I’ve never visited a Photography trade show before, in previous years there has been one at the NEC called Focus on Imaging but that was replaced this year with The Photography Show, and I decided to head along and see what was happening. A four-day event in two halls of the NEC vying with such other conferences as the Santander Convention and most prestigious of all The Concrete Show, the Photography Show promised stands and stages and all sorts to see and do.
Armed with our tickets a couple of friends and myself caught the train from Milton Keynes to the NEC in Birmingham. Not as straight-forward as it sounds that, the moral of the story is to double-check which train you are getting on just in case you end up at the wrong end of the country – but hey we made it, and had a scenic tour of the platforms at Rugby station as well while we waited for the correct train to catch up with us. Whoops.
The Show was certainly large, halls 11 and 12 at the NEC are a fair old size and were fully utilised. All the major manufacturers were there with Canon, Nikon, Fuji and Olympus having some of the biggest stands. Lots of stands had displays with demonstration areas and Nikon in particular had it’s Nikon School doing demos and talks from various Nikon users – Joe McNally spoke on the Nikon Stage, as well as doing a 90min show on the Super Stage which was very interesting as he described some of his work for National Geographic and other magazines over the years. The Super Stage talks were additional charges, but for a tenner it was pretty good value – if somewhat cramped seating!
There were many good deals to be had, but my aim on the Sunday was to look around and absorb as much of the talks and demos as I could. This proved to be a problem because the show was probably a little too crowded to be honest. Manfrotto had a stage with demos on lighting and reflectors amongst other things, and the two that we saw were very interesting. The problem with it was that you were standing in the walkway and it got crowded very quickly. Taking a shot of the model was tricky for example, and it wasn’t helped that just behind us the Hasselblad stand were doing equally good demonstrations so bottle-necks quickly formed. Similarly the Live Stage and Catwalk had interesting features and talks too, but again while I wanted to try and take shots of the Karate demonstration the crowd was 4 or 5 deep so hearing what was happening was tricky enough, let alone photographing it.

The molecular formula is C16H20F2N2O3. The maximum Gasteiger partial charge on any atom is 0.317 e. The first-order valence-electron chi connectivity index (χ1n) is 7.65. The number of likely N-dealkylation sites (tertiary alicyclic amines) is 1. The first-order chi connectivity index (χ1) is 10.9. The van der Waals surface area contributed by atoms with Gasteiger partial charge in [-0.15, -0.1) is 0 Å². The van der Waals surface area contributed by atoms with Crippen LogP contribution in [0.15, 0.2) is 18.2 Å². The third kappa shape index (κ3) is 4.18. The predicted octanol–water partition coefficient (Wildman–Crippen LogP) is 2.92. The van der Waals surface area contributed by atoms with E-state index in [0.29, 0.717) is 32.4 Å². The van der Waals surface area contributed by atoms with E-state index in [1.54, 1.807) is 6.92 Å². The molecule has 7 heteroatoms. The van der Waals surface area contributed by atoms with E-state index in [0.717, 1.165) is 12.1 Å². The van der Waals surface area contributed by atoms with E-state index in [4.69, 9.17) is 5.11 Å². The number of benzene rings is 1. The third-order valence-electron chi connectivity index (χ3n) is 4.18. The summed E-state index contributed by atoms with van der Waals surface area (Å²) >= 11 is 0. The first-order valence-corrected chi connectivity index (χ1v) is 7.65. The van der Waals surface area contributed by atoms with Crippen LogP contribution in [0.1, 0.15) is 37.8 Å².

The one area you could photograph in relative space and peace was the garden section, a small corner with live plants to practice macro photography, an interesting idea which worked well. I’ve seen some great shots of the photographers at work there, crouched down with lenses close to the flowers.
And what were the show offers like? There were so many stands selling everything from printers to camera straps, and everything in between. My target for the show was NOT to look at the lenses. I don’t need a new lens, they are expensive. But oh so shiny. So yes I did look – although not at the price tag! Having checked out the offers – and comparing them with the internet back home – I drove back on the Monday armed with a shopping list and acquired myself some new studio lights, which will make the studio far more versatile and a couple of other small bits and pieces. I personally think I was very restrained…
So was the show worth the visit? Definitely. It was the first year, it was very well attended – ridiculously so on Monday it was so crowded and hopefully next year they’ll make some more space to allow better interaction with the live demonstrations – that was probably the only downer on the show this year. The 2015 dates are already announced, keep the 21st-24th March free…and the wallet loaded!